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Published 29 October 2021
The Court’s wide discretion on costs in litigation means a successful litigant can be penalised in costs if they unreasonably refuse to engage in mediation. ADR is often useful, but may be proposed purely for tactical reasons, including to pressure a party to settle to avoid disproportionate ADR costs. So when can a litigant refuse ADR, and avoid the risk of costs sanctions?
Beattie was a £3.7M claim against engineers for negligent design of foundations at a residential site. The claim largely failed on causation grounds: buildings on the site had been demolished for reasons unconnected with the foundations.
The Defendant sought its costs, arguing the £2,000 recovered was derisory, and the Claimant had refused to narrow the issues. However, the Claimant argued the Defendant should be penalised in costs for refusing to mediate, and then only agreeing to a narrow form of mediation (blind bidding).
The Court found the Defendant’s refusal to mediate was reasonable as the Claimant was advancing a factually untruthful case. The Judge also declined to criticise the form of ADR ultimately adopted.
The Judge took into account the negligence finding, and that some damages were awarded, but that the claim was exaggerated, and the Claimant had failed to respond to a Notice to Admit Facts. It was decided that there should be no order as to costs, up to the date where the Claimant responded to the Defendant’s Request for Further Information, but the Defendant was awarded indemnity costs thereafter, as from then the Claimant was conducting the claim on false factual basis.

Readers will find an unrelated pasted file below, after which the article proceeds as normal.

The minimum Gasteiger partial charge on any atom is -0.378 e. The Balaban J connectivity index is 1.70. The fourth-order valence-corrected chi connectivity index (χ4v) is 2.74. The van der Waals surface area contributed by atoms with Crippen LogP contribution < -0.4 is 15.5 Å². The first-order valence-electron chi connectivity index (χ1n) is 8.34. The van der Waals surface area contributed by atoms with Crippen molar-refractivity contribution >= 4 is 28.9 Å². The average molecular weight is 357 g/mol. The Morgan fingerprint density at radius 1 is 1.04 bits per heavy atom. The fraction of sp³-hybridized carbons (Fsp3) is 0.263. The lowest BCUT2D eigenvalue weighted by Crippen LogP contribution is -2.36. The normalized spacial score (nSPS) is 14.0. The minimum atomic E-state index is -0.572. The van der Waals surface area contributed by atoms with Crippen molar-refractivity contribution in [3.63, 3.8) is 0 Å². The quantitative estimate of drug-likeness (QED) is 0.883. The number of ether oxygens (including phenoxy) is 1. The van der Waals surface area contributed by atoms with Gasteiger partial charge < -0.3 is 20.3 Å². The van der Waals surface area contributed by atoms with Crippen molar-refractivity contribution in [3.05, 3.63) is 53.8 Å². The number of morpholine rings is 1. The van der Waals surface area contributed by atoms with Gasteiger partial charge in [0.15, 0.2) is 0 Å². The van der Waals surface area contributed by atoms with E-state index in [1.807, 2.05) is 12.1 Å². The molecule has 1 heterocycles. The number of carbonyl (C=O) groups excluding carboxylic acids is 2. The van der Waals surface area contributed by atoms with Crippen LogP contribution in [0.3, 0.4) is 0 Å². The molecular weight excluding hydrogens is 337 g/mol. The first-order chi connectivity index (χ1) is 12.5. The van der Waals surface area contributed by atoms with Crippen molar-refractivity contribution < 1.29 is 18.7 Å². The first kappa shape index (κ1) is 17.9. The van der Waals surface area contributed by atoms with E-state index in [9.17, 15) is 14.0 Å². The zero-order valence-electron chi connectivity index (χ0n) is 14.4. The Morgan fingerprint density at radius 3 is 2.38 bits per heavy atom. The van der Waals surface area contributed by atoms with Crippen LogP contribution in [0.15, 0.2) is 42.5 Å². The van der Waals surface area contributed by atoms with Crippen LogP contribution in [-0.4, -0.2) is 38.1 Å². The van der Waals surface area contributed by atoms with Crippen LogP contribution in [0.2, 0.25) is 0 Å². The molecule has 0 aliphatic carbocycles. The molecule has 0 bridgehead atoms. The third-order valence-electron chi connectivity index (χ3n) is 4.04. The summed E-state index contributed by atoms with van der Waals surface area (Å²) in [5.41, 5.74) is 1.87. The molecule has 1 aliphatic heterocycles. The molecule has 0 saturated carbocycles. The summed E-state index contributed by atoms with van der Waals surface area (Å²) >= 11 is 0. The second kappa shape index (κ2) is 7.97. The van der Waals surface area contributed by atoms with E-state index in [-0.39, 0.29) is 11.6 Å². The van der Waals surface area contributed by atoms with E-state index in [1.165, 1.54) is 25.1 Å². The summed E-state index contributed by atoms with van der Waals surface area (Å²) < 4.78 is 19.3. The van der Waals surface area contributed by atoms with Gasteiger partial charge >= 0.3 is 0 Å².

Deciding to decline ADR can be a finely balanced given the risks of costs sanctions if the Court finds that unreasonable. The facts in Beattie are unusual. A refusal to mediate may be difficult to justify in other circumstances, especially as the full picture often does not emerge until trial. Instead of refusing, it may be advantageous to suggest a different mode of ADR/mediation, for example blind bidding, or a time limited telephone mediation. Arguments on costs are often fact sensitive, and we recommend seeking advice before refusing ADR.
The Civil Justice Council’s report in 2021 considered whether ADR can be made compulsory. It concluded that litigants can be compelled to participate, and discusses the conditions needed to make ADR compulsory. It remains to be seen if ADR is to be made compulsory in the future.
What is Blind Bidding? This is a quicker and cheaper ADR process. There are no position papers or joint sessions. The parties agree the number of bidding rounds. In each round the parties make a blind offer (bid). If there is a match, the claim is settled. If there is no match after the final round, but the final offers are close (within a pre-agreed range), the parties are informed that they are close. The parties may then go on to settled outside of the process, or at least leave the process better informed.
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